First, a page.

One step closer to Third-Party billing option to Google Play store.
Google expanded its “User Choice Billing” trial to let more non-gaming Android app developers offer third-party payment options. Developers will enjoy a 4 percent reduction in service fees when consumers select a new third-party pricing option, which the developer — not Google — must support. 9to5Google broke the news.
Developers from the EEA, India, Japan, Indonesia, and Australia can join User Choice Billing as of September 1. Google says 99 percent of Play Store developers qualify for a 15 percent service fee, but revenue-generating apps like Spotify pay 30 percent on in-app purchases.
Google and Apple have garnered global criticism for the fees they take from digital store transactions, which locked developers out of third-party in-app payment systems. It offers a third-party payment solution on the Play Store for South Korean consumers after the government approved a law banning in-app payment mandates. South Korea developer fees are discounted by 4%.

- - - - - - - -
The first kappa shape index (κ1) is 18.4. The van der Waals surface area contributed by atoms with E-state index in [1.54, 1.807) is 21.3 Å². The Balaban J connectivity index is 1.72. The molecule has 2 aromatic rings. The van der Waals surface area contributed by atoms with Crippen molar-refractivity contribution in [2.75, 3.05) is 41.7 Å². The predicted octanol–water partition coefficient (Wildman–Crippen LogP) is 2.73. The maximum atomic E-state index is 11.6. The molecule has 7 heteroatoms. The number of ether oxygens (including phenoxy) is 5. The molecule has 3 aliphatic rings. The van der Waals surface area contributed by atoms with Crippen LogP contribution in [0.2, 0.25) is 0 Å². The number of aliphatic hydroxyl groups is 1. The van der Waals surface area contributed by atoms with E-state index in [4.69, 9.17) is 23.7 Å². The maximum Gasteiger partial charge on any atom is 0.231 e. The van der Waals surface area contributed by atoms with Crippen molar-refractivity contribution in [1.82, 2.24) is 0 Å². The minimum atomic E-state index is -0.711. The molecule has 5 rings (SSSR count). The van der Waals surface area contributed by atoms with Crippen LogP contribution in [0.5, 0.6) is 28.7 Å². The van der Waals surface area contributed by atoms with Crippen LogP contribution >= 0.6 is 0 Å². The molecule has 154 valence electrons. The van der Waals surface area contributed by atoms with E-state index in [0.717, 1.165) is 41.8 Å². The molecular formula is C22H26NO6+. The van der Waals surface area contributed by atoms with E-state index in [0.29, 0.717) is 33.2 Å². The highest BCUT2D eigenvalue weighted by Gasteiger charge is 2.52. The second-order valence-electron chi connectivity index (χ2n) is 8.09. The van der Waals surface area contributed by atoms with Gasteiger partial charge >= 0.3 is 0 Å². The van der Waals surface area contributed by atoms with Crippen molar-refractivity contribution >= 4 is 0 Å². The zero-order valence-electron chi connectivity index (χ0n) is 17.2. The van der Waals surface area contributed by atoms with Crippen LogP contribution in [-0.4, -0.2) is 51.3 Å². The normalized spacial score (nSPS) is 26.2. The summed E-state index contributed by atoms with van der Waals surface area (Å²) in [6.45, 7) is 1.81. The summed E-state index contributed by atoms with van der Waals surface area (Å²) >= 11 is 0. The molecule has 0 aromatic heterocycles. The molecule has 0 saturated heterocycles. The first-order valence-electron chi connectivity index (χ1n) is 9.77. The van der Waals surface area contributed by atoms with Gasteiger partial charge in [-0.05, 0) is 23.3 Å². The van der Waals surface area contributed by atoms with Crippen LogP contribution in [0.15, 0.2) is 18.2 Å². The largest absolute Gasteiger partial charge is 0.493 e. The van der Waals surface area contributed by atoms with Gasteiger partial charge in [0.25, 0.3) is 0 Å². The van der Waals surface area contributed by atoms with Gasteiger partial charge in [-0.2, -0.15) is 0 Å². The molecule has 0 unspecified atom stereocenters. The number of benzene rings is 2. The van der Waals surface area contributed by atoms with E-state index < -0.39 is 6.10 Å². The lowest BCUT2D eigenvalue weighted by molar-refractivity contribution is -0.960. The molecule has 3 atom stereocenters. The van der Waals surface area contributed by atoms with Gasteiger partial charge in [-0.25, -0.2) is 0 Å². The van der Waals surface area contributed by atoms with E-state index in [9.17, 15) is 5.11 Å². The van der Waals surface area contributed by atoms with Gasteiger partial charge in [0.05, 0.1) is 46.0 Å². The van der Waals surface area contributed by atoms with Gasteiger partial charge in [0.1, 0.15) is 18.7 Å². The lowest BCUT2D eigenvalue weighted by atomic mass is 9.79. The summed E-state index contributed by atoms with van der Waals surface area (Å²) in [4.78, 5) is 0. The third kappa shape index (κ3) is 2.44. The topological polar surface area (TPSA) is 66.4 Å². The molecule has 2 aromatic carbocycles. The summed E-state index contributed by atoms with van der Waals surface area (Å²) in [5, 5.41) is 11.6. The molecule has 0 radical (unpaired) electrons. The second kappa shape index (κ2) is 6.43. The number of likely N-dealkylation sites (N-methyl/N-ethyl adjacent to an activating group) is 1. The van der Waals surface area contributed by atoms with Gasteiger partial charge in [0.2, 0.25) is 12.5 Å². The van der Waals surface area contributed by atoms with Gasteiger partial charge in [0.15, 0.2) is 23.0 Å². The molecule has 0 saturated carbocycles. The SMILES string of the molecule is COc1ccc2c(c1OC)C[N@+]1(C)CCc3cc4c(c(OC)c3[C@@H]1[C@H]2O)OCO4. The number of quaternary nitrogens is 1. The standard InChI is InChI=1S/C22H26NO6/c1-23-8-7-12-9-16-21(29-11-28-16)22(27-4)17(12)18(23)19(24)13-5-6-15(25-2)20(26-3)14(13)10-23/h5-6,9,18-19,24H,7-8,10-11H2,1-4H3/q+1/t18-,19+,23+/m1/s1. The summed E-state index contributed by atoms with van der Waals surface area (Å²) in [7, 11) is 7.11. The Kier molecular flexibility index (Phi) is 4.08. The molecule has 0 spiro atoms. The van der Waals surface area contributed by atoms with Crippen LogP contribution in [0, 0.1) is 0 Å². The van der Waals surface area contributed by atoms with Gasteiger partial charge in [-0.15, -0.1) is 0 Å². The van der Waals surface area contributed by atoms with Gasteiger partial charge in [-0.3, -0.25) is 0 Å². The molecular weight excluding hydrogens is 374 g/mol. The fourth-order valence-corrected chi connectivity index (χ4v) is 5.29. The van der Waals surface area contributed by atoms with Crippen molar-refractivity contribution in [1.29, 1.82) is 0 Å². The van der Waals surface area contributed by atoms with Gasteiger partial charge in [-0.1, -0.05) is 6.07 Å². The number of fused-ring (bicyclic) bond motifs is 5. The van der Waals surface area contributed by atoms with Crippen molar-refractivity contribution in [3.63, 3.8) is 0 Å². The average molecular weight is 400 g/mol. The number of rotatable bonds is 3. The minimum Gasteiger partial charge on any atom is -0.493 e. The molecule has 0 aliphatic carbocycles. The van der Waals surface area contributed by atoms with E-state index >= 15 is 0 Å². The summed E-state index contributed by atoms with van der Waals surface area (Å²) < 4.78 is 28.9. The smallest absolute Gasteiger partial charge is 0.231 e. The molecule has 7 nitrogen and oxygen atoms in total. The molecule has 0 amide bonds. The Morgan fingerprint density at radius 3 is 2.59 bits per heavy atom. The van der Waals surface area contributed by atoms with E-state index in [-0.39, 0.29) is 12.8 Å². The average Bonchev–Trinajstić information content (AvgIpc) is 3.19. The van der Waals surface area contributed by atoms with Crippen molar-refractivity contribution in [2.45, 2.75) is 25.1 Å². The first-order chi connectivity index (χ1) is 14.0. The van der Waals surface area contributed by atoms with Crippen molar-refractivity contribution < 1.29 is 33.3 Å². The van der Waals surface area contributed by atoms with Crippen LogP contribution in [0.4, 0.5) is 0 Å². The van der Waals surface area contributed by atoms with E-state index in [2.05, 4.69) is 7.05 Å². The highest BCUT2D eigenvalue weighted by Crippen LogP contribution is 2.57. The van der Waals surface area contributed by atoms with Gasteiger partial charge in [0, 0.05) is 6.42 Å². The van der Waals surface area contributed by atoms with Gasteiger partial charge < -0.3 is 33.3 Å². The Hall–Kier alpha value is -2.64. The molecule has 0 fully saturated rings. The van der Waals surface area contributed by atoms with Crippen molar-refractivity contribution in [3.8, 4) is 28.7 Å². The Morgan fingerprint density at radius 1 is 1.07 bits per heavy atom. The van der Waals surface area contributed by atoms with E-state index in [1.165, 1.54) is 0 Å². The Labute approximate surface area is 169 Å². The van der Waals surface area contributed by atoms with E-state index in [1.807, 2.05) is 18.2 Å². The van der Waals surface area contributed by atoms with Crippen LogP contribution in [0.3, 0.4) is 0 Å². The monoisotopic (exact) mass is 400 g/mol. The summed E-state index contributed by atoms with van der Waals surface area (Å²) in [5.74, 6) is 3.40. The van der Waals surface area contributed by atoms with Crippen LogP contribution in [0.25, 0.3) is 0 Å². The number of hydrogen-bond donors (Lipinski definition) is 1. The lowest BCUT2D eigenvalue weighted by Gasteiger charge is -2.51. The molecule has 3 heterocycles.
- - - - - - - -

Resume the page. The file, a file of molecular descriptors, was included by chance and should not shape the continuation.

Google will collaborate with developers to roll out third-party billing gradually, like Spotify’s experiment. There’s no set date yet. Users may not immediately notice different payment alternatives. Once it’s accessible, consumers can choose which payment system to use based on fees and features. If they choose an alternative payment mechanism, they must contact the provider about refunds and cancellations.
The User Choice Billing pilot is only for apps, not games. At this moment, it’s for Play Store users in the EEA, Australia, India, Japan, and Indonesia. Google plans to expand the programme, but it’s unclear when it’ll reach the US.
We haven’t seen these options in any apps yet, but Google says the initiative is ongoing and we should hear more soon. The experimental scheme marks the project’s biggest advance since March. This could debut this year or in 2023.